Excuse some poetic license here, all 6 T’s have been widely referenced this quarter but not all have been swinging. Inflation has been influencing a number of markets as investors asked just how transitory is the transitory period for inflation?
The first quarter of 2021 was one of the worst for bond markets and whilst the second quarter saw positive returns, bond markets continued to react to every comment from central banks on growth or inflation. The knock on effects were seen in equity markets, and tech companies were the worst hit, as they reacted to the potential of central banks hiking rates as early as 2023.
It is widely accepted that many of the base effects of low prices during 2020 will fall away in the coming months, however which factors will persist? The US saw the largest monthly jump in core CPI since 1982 as a result of a falling US Dollar and rising prices in numerous financial assets and commodities such as copper and gold which was up 4.1% in Q2.
The wider commodity index rose 13.3% in Q2 and is up over 20% in 2021. Consumer prices rose to 5.4% in June (year on year) which is the biggest 12 month increase since August 2008. The Federal Reserve believes that current inflation is transitory and that they would not stop providing support until it makes “substantial further progress” towards its targets of returning to full employment and inflation at 2%.
The US still “has a ways to go” in terms of a full recovery as it has thus far been a jobless recovery with the unemployment rate at 9% if you include those who have dropped out of the labour force since Covid. This is significantly higher than the headline number of 4.7%.
There are some who feel that the Inflation story is really a US story. US inflation may be at a three-decade high, however we should note that the Eurozone, for example, has seen price growth barely touch the 2% threshold. The UK remains modest at 1.5% in May also.
It is interesting to note that many have referenced a surge in second hand car prices as a factor. This partly reflects a wider factor where there has been supply disruption for elements such as semiconductors which are needed for new cars. Second hand car prices have soared not only because fewer cars were manufactured a year ago but also because people are less keen to use public transport.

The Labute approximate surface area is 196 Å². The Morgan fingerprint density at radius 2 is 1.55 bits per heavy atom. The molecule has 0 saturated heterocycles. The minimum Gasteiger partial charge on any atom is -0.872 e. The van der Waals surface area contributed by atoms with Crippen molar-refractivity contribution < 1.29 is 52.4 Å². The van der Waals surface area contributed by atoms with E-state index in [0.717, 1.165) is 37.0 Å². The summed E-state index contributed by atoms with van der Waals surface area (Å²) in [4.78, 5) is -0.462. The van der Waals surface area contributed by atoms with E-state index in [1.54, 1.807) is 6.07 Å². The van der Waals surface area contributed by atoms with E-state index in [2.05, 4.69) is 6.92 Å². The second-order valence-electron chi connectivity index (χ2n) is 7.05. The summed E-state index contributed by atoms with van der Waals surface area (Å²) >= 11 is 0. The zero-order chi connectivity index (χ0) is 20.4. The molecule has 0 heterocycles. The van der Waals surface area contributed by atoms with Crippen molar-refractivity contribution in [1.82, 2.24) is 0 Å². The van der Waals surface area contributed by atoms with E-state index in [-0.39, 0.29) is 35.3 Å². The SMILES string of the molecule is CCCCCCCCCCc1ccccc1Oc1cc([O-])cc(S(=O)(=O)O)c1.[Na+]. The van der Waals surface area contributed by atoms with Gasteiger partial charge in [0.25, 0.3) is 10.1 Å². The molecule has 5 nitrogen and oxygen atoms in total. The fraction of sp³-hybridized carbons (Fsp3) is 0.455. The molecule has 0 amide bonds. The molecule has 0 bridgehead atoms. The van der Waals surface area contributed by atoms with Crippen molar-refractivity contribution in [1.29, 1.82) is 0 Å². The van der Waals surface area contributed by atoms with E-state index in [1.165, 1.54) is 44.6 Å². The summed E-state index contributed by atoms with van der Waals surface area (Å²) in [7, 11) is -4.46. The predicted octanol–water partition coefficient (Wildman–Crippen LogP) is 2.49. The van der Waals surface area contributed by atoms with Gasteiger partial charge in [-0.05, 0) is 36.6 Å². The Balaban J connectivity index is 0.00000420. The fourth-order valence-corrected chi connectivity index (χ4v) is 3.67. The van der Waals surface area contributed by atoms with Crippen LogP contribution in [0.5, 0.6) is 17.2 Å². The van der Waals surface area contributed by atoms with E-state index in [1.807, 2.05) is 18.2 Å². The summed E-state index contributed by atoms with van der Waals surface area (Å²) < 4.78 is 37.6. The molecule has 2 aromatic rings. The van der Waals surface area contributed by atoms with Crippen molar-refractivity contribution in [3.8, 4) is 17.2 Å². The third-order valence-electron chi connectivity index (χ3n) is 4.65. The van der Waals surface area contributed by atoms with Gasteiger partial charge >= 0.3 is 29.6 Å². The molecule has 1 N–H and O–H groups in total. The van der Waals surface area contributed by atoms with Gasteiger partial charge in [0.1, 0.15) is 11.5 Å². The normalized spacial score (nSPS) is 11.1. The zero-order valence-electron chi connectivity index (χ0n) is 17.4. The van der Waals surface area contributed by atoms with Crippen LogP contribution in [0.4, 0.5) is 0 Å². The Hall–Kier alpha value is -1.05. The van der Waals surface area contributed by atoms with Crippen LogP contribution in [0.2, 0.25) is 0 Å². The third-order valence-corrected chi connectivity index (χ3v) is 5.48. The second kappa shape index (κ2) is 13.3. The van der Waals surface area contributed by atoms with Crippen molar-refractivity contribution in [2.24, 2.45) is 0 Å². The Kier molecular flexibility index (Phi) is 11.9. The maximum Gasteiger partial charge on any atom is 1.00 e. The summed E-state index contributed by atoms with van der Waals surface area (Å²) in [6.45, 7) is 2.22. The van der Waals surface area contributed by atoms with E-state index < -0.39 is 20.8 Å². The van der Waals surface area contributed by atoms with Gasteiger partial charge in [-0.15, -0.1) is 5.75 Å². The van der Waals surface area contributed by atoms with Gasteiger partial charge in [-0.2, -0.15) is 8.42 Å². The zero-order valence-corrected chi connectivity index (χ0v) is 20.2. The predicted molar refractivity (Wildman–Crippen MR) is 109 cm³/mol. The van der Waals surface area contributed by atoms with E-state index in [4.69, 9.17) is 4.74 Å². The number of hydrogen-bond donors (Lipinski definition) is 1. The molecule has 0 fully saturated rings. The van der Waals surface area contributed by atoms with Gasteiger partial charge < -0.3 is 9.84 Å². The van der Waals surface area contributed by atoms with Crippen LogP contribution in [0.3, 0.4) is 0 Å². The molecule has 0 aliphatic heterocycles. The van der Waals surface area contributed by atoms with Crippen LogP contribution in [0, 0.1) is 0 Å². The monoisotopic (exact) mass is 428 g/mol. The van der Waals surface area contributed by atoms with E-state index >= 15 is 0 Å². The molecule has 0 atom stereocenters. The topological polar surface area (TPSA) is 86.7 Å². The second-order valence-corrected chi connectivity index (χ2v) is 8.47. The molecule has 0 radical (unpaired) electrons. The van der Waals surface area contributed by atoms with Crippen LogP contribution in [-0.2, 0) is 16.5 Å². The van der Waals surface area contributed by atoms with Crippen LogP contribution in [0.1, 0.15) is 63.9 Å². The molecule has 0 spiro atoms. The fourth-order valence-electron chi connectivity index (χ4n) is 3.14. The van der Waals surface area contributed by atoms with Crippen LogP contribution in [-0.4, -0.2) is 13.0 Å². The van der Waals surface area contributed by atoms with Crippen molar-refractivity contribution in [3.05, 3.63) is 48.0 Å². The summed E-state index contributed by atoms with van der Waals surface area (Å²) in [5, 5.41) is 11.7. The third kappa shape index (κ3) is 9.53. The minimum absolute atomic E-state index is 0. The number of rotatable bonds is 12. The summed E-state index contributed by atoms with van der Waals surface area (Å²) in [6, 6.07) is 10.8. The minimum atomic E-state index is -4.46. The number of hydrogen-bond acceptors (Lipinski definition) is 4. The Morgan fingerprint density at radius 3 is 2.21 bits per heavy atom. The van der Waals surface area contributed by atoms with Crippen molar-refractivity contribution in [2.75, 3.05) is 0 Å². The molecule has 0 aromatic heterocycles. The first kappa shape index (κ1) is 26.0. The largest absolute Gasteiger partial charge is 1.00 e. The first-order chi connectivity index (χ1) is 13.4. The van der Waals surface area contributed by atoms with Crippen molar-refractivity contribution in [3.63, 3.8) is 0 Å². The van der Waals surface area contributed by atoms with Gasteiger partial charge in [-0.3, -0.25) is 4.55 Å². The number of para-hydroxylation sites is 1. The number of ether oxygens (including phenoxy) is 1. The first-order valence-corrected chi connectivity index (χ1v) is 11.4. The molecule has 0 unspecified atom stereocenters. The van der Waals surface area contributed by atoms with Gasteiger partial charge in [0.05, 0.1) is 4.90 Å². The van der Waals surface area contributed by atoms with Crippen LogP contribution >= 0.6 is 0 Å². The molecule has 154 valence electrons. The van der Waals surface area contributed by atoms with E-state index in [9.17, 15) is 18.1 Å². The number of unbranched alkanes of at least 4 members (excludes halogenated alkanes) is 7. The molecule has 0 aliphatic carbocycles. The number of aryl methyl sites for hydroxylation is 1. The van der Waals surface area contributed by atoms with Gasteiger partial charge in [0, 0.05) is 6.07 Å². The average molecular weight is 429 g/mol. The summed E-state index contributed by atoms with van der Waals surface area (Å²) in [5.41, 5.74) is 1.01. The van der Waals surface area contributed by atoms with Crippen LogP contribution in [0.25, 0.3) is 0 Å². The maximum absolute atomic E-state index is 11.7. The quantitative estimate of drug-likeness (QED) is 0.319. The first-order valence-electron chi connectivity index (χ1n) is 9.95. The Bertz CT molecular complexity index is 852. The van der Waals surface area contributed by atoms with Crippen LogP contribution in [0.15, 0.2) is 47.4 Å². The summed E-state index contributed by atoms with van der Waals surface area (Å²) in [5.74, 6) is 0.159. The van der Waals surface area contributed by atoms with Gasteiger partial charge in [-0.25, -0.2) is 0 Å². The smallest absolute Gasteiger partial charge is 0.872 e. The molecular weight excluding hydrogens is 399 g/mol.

TARGETS – central bank targets / base rates
The Fed may target inflation over a full economic cycle and reference the 7 year average for US Personal Consumption Expenditure Core Price Inflation which is 1.63%. The Fed does want inflation to go up and may be looking to make up for the missing inflation of the past. This, in turn, could impact the outlook for base rates and the Fed surprisingly indicated that there could be two hikes in interest rates in 2023.
Against a backdrop of rising interest rates government bond holders will likely suffer capital losses over the medium term. Whilst the Fed remains relaxed on inflation there are some commentators cautioning us against this complacency. They believe that moderately higher inflation coupled with near-zero interest rates should create additional funds for governments to increase spending on health, education and infrastructure which can help rebalance the economy.
You may recall that the Fed stepped into bond markets last year to provide liquidity and prevent the cost of borrowing rising. It continues to purchase $80bn of US Treasuries and $40bn of Mortgage Backed Securities every month. This has to end but the Fed will do its best to avoid a repeat of the tapering events of 2013 which induced considerable volatility as it took markets by surprise. This resulted in a jump in US Treasury yields and a drop in the US equity market. It is interesting to note that the Central Bank of Canada has announced tapering of their asset purchase programme.